By Dan Walters
Published: Thursday, Apr. 10, 2014 – 9:56 pm
Last Modified: Friday, Apr. 11, 2014 – 12:01 am
When the Legislature’s 2014 session began about three months ago, the Capitol’s dominant Democrats and their allies had high hopes that it would bear legislative fruit – with good reason.
Democrats held “supermajorities” in both legislative houses, the state’s budget was in balance, and an improving economy was generating surplus revenue that could finance plans for new spending on services to children, the poor and the disabled.
Even the Legislature’s public approval, which had fallen to as low as 10 percent in the Field Poll a few years earlier, was on the rise.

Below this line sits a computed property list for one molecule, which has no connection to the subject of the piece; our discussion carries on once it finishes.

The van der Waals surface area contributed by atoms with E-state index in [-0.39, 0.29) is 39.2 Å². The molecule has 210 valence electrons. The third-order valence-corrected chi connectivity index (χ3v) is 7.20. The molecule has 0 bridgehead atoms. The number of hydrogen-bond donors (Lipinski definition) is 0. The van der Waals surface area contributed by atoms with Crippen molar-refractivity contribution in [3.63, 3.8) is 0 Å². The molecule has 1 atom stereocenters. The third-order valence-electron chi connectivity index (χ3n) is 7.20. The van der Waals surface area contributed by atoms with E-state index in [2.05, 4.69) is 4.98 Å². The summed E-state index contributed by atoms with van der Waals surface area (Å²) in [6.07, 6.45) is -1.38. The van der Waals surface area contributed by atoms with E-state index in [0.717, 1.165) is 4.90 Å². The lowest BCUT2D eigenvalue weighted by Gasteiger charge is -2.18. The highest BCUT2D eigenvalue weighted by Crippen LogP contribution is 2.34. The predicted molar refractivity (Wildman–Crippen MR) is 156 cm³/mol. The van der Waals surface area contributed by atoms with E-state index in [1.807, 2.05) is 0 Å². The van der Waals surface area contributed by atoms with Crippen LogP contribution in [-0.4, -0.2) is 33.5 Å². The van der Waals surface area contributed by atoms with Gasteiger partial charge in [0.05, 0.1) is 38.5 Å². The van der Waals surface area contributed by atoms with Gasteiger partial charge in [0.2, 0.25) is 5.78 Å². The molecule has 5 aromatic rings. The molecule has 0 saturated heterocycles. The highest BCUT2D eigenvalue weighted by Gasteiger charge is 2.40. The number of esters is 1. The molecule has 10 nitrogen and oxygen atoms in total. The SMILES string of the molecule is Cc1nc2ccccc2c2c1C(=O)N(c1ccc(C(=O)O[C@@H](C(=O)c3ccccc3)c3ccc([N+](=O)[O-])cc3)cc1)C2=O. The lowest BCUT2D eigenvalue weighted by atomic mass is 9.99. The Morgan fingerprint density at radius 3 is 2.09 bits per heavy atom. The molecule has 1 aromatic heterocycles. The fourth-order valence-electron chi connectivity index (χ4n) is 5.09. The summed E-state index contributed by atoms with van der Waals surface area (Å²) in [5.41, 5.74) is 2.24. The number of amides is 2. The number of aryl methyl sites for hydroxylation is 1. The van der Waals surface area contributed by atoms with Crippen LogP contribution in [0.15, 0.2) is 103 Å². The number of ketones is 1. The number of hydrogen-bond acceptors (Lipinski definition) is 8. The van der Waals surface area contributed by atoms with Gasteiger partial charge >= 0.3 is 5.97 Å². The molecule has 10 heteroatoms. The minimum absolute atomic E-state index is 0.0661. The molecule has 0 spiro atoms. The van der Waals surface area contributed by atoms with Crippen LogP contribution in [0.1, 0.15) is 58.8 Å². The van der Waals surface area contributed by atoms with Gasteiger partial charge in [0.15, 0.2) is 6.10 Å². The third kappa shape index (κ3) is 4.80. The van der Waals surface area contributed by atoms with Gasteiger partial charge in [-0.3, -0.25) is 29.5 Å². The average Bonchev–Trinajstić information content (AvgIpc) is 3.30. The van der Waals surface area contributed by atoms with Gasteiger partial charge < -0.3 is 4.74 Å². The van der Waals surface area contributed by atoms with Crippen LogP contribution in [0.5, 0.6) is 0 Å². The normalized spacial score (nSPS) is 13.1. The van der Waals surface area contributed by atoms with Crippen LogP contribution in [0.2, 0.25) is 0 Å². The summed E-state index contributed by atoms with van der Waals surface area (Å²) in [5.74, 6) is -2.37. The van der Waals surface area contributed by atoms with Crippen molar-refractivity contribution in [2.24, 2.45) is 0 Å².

Democratic ambitions were expressed in hundreds of bills, many drafted by labor unions, environmental groups, consumer advocates and personal-injury lawyers, that collectively laid out a liberal election-year agenda.
However, as the Legislature wound up a couple of weeks of intensive committee hearings Thursday and left town for an 11-day spring break, the atmosphere had soured.
Three Democratic senators facing criminal charges had been suspended, thereby erasing the upper house’s supermajority and dooming some of the most ambitious measures.
To read entire column, click here.